met. This, however, is not the only
reason. Some of the younger chil
dren are so eager to reach the school
nlay ground in the morning that they
cannot be induced to eat sufficient
breakfast. Of course, mothers should
see that their children eat a hearty
breakfast before their departure, but
alas, all mothers have not that much
stamina. Then we have with us al-
ways that staggering problem of the
mother who is a mother owing to the
accident of marriage. She does not
care enough for her children—they
have come to her, she has not wanted
them—to make the effort to feed them
(properly. She has to be off to the
neighbor's, the picture show, the card
party, or she is just too downright
lazy to prepare the food necessary
for the nourishment of her husband
and her children. We know her—this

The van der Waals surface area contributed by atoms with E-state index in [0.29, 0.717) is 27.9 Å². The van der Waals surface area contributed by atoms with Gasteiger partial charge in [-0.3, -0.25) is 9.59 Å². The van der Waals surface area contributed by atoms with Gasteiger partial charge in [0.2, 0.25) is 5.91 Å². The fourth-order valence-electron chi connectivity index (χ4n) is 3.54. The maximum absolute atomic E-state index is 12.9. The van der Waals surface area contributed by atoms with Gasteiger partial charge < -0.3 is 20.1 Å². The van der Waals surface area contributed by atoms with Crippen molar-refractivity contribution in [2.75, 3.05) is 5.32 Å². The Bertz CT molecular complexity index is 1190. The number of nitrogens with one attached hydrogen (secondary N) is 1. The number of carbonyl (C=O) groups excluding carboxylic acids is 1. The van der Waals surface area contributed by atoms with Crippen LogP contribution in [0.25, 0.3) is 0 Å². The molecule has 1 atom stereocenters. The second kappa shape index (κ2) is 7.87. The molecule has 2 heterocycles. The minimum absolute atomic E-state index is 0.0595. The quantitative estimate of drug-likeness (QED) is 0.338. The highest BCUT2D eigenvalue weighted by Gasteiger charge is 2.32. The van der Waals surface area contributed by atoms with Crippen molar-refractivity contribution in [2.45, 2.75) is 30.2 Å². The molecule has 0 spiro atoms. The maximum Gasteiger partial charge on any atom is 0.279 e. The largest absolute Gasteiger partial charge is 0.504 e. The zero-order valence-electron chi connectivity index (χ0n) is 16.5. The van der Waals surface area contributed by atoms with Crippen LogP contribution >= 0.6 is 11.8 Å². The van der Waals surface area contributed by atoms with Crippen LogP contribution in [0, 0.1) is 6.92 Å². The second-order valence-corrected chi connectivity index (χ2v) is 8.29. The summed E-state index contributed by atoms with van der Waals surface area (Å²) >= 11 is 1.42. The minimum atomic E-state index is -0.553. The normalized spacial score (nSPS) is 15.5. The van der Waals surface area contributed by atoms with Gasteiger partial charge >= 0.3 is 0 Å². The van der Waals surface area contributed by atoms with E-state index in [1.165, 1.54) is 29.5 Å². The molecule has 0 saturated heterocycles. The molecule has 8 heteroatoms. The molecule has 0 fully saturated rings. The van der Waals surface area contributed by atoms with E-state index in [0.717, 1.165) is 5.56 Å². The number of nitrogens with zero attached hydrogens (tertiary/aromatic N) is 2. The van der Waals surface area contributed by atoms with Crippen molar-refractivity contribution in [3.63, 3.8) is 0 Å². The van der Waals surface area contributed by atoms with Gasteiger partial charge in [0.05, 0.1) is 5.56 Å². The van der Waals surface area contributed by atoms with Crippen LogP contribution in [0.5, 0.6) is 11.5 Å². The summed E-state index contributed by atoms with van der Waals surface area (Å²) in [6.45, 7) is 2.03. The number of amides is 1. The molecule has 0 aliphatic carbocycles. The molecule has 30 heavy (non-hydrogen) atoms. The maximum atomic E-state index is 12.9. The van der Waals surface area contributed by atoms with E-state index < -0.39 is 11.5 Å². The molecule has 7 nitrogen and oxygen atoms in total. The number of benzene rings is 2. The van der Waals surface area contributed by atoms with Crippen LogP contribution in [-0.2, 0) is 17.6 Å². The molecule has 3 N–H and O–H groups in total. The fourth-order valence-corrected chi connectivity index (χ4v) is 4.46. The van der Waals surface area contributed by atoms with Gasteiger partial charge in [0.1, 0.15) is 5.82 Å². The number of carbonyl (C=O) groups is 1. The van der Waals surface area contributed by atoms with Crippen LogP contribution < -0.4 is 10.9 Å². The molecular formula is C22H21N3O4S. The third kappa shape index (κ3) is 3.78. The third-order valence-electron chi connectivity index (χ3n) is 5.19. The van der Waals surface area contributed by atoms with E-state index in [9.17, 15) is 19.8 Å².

careless, brainless, selfish mother and
•he is one of the curses of civilization.
She is all too eager to believe the
feminists who say it is trival. fodlish
and degrading for women to cook*and
wash dishes. And she grasps at the
first opportunity to shift upom the
school the responsibility and duty that
belongs to her. We must take>into
account still another class of children
who benefit by the lunches—those
who live so far from the school house
that they scarcely have time to go
home at noon.
Anaemia, tuberculosis, mental slug-
gishness, delinquency and a dozen
other errors are the direct result of
under-nourishment, crime and effici-
ency are so often results of hunger in
adults. The well-fed man is seldom
a drinker. It is, nine times out of ten,
the man who eats ill-selected and
poorly cooked food who has a hanker-
ing after the blind tiger or the corner
saloon. The tremendous consumption
of soft drinks and candies is another
result of improper eating. Whenever
I see a working girl call for a coca-
cola at 9 o'clock in the morning, I
know that that girl has not had a
If plenty of good food will win the
war. what will it not do for growing
children? As a man eats, so he works